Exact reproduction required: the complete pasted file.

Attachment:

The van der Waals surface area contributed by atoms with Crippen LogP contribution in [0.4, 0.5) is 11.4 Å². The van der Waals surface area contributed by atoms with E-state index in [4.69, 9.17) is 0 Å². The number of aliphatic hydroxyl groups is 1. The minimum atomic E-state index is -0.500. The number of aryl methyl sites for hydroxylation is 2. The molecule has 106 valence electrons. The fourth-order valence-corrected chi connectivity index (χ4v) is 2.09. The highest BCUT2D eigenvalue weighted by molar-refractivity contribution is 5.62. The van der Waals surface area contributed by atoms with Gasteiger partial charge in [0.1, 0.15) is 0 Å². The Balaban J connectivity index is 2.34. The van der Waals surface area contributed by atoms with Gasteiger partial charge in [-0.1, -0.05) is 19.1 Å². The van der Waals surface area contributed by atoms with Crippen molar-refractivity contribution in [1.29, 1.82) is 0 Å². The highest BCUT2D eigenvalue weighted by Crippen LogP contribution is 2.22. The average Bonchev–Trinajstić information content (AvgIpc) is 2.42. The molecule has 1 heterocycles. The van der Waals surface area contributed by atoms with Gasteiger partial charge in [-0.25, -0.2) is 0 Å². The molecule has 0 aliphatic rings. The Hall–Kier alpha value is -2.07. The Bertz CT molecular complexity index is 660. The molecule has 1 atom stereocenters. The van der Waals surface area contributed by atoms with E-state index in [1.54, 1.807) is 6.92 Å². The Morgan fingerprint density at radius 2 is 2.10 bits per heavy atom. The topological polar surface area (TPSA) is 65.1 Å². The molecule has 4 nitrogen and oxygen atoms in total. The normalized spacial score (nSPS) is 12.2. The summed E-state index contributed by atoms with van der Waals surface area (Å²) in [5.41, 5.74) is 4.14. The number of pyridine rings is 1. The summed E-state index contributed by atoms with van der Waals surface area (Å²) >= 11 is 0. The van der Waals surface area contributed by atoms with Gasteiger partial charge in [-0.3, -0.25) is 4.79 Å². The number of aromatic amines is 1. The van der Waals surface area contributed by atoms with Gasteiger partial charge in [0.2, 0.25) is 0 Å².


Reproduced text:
The van der Waals surface area contributed by atoms with Crippen LogP contribution in [0.4, 0.5) is 11.4 Å². The van der Waals surface area contributed by atoms with E-state index in [4.69, 9.17) is 0 Å². The number of aliphatic hydroxyl groups is 1. The minimum atomic E-state index is -0.500. The number of aryl methyl sites for hydroxylation is 2. The molecule has 106 valence electrons. The fourth-order valence-corrected chi connectivity index (χ4v) is 2.09. The highest BCUT2D eigenvalue weighted by molar-refractivity contribution is 5.62. The van der Waals surface area contributed by atoms with Gasteiger partial charge in [0.1, 0.15) is 0 Å². The Balaban J connectivity index is 2.34. The van der Waals surface area contributed by atoms with Gasteiger partial charge in [-0.1, -0.05) is 19.1 Å². The van der Waals surface area contributed by atoms with Crippen molar-refractivity contribution in [1.29, 1.82) is 0 Å². The highest BCUT2D eigenvalue weighted by Crippen LogP contribution is 2.22. The average Bonchev–Trinajstić information content (AvgIpc) is 2.42. The molecule has 1 heterocycles. The van der Waals surface area contributed by atoms with Gasteiger partial charge in [-0.25, -0.2) is 0 Å². The molecule has 0 aliphatic rings. The Hall–Kier alpha value is -2.07. The Bertz CT molecular complexity index is 660. The molecule has 1 atom stereocenters. The van der Waals surface area contributed by atoms with E-state index in [1.54, 1.807) is 6.92 Å². The Morgan fingerprint density at radius 2 is 2.10 bits per heavy atom. The topological polar surface area (TPSA) is 65.1 Å². The molecule has 4 nitrogen and oxygen atoms in total. The normalized spacial score (nSPS) is 12.2. The summed E-state index contributed by atoms with van der Waals surface area (Å²) in [5.41, 5.74) is 4.14. The number of pyridine rings is 1. The summed E-state index contributed by atoms with van der Waals surface area (Å²) >= 11 is 0. The van der Waals surface area contributed by atoms with Gasteiger partial charge in [-0.3, -0.25) is 4.79 Å². The number of aromatic amines is 1. The van der Waals surface area contributed by atoms with Gasteiger partial charge in [0.2, 0.25) is 0 Å².